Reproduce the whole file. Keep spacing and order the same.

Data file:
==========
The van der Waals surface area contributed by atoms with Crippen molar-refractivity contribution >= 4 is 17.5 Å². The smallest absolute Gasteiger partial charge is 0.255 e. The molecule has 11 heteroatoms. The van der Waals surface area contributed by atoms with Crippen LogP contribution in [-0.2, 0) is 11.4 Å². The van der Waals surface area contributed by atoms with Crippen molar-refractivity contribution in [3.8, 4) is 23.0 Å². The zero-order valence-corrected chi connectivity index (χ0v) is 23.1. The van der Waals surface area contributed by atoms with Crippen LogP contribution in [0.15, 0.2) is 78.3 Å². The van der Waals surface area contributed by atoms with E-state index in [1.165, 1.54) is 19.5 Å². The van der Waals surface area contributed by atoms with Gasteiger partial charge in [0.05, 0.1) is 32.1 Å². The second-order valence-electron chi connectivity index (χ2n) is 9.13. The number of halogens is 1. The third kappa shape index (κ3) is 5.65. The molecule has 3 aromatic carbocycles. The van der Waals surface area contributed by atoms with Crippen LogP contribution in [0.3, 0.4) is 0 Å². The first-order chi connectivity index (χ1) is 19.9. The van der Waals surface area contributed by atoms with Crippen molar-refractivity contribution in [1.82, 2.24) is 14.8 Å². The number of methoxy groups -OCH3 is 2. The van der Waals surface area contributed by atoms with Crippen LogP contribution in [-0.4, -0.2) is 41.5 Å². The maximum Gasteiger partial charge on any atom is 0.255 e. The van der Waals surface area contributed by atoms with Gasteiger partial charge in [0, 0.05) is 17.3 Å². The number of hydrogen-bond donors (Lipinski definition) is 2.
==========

The van der Waals surface area contributed by atoms with Crippen molar-refractivity contribution >= 4 is 17.5 Å². The smallest absolute Gasteiger partial charge is 0.255 e. The molecule has 11 heteroatoms. The van der Waals surface area contributed by atoms with Crippen LogP contribution in [-0.2, 0) is 11.4 Å². The van der Waals surface area contributed by atoms with Crippen molar-refractivity contribution in [3.8, 4) is 23.0 Å². The zero-order valence-corrected chi connectivity index (χ0v) is 23.1. The van der Waals surface area contributed by atoms with Crippen LogP contribution in [0.15, 0.2) is 78.3 Å². The van der Waals surface area contributed by atoms with E-state index in [1.165, 1.54) is 19.5 Å². The van der Waals surface area contributed by atoms with Gasteiger partial charge in [0.05, 0.1) is 32.1 Å². The second-order valence-electron chi connectivity index (χ2n) is 9.13. The number of halogens is 1. The third kappa shape index (κ3) is 5.65. The molecule has 3 aromatic carbocycles. The van der Waals surface area contributed by atoms with Crippen LogP contribution in [0.3, 0.4) is 0 Å². The first-order chi connectivity index (χ1) is 19.9. The van der Waals surface area contributed by atoms with Crippen molar-refractivity contribution in [1.82, 2.24) is 14.8 Å². The number of methoxy groups -OCH3 is 2. The van der Waals surface area contributed by atoms with Crippen LogP contribution in [-0.4, -0.2) is 41.5 Å². The maximum Gasteiger partial charge on any atom is 0.255 e. The van der Waals surface area contributed by atoms with Gasteiger partial charge in [0, 0.05) is 17.3 Å². The number of hydrogen-bond donors (Lipinski definition) is 2.